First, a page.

ORIF with lag screws and neutralization plate is a high-risk and difficult technique for these injuries. Utmost care must be taken to prevent excessive stripping of the soft tissues from the intermediate fragments, as the blood supply to these is usually tenuous. The surgeon should consider less invasive techniques such as closed intramedullary nailing, indirect reduction and bridge plating, or external fixation.
Segmental fractures with significant periarticular involvement may be best suited for plate fixation. Long oblique or spiral fracture patterns are appropriate for lag screws and a neutralization plate.
Note: A combination of fractures patterns (long oblique, short oblique and transverse) is often present in segmental fractures. Usually a combination of techniques is necessary to deal with these different fractures.
If open reduction and lag screw fixation with neutralization plate are selected, the appropriate surgical tactic is to reduce sequentially the number of fractures, fixing one fracture plane at a time. The idea is to go from 3 fracture lines to 2 to 1 fracture line, starting with the simplest fracture.
Another principle is that fracture stability should be increased in progressive steps. Since instability risks soft-tissue disruption, it is important that provisional stabilization protect the soft tissues during successive steps of reduction and fixation. Initial stabilization of a complex diaphyseal fracture often is best obtained with a bridging distractor or external fixator. Strategically placed bumps to support the leg may help in addition. With some complex fractures, a plate that bridges the fracture zone may be applied provisionally before or during the application of interfragmentary lag screws.
2. Patient preparation and approaches
The patient is in a supine position on a radiolucent table or a standard operating table with a radiolucent extension. A pad is placed underneath the buttock to prevent external rotation.
A large foam bolster or cushion is placed under the affected leg to raise it above the opposite leg and facilitate lateral C-arm images.
An anteromedial approach is preferred. The advantage of this approach is, that it removes no muscle from the fracture fragments. Also, the medial surface of the tibia is normally flat and conventional plates can be contoured to fit the surface or precontoured plates fit with minimal or no modification.
The anterolateral approach should be chosen if the soft tissues don’t allow for an anteromedial approach. It is difficult to use this approach distally due to soft-tissue interference and contouring the plate along the lateral aspect of the tibia.
The key to all reduction is restoring axial length. Ways of gaining length are:
Manual traction (for simpler fresh fractures)
Articulated tension device (ATD)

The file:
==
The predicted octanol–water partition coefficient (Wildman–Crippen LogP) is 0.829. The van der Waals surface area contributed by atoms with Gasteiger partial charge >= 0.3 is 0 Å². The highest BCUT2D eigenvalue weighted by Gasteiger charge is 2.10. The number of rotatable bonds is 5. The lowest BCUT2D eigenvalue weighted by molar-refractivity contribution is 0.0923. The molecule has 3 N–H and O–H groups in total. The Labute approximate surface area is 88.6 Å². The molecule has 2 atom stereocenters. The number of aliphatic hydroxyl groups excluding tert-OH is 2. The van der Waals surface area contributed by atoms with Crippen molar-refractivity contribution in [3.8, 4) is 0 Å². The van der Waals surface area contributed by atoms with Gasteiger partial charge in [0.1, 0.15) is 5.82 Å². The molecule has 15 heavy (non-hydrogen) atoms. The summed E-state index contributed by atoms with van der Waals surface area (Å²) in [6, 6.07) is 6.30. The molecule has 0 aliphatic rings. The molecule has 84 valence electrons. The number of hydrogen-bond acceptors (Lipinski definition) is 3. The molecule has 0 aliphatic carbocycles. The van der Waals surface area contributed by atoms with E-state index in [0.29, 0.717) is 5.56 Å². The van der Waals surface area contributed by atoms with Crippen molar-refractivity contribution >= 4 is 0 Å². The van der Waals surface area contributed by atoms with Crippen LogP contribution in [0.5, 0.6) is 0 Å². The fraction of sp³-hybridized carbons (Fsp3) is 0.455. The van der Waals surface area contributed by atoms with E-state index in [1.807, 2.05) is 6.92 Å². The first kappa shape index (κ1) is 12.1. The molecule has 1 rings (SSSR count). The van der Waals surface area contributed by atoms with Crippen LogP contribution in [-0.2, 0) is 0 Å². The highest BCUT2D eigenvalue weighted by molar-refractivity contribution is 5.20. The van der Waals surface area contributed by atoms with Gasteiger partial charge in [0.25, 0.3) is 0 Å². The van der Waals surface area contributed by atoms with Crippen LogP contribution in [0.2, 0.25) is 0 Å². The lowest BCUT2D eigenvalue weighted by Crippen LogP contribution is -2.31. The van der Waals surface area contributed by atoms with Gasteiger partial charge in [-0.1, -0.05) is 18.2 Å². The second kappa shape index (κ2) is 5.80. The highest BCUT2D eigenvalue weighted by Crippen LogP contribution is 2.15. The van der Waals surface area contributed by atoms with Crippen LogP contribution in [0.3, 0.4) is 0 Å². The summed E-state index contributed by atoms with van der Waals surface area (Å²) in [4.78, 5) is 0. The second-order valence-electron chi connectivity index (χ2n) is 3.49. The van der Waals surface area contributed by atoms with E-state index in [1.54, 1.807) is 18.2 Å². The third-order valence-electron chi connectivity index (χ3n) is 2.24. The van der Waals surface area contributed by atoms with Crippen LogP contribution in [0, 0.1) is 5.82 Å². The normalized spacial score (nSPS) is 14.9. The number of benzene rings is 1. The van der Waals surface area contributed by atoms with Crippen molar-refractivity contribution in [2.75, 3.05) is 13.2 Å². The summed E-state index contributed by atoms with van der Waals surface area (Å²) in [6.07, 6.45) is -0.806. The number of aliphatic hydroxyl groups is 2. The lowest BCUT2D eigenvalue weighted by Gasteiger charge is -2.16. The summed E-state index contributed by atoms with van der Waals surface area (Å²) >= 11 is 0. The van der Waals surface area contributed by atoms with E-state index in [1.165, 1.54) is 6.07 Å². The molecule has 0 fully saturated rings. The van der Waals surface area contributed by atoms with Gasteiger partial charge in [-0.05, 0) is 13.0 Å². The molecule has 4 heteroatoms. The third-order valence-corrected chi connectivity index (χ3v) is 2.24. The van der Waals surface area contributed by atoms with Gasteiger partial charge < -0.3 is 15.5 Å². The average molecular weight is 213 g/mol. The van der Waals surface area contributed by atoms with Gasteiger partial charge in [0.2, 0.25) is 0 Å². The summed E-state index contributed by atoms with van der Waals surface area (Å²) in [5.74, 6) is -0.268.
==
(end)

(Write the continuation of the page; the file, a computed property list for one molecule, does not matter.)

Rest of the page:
Use of reduction forceps
Example: Large distractor or external fixator
A large distractor is very helpful for reduction. Place a Schanz pin in both proximal and distal fragments. Distraction is applied across these pins by turning the nut on the threaded rod. If the plate is to be placed medially, then the distractor should be placed anteriorly.
Note: The pins must be placed in the same anatomical plane, so that when the distractor is attached, rotational alignment of the tibia is correct. With the distractor in place, rotational alignment is hard to change.
Remember that tension with the distractor may produce angulation. Adjust the pin clamps appropriately.
Rotational alignment must be considered during application of any of the previous reduction methods. The distractor or simple external fixator are uniplanar devices. Rotation of the fracture fragments cannot be adjusted significantly once the pins have been placed and attached to the device. Thus, the pins should be placed so that when they are in the same plane, the fracture is reduced.
Final reduction of the fracture
Final reduction of the fracture is done with pointed reduction forceps. Placement of the reduction forceps is key. Each point must be placed in anticipation of where it will be with the fracture reduced once length is restored. These forceps will often be placed almost along the line of an ideal lag screw.
At this point, the individual fractures can be either provisionally fixed with reduction forceps or definitively fixed with lag screws.
Note: Each fracture must be reduced anatomically, and in sequence. If the first one is malreduced, correct reduction of the second will be impossible.
4. Lag screw placement and plate insertion
Lag screw insertion
Lag screws should be inserted where possible without interfering with plate placement. Some lag screws will be outside the plate and some lag screws will be through the plate.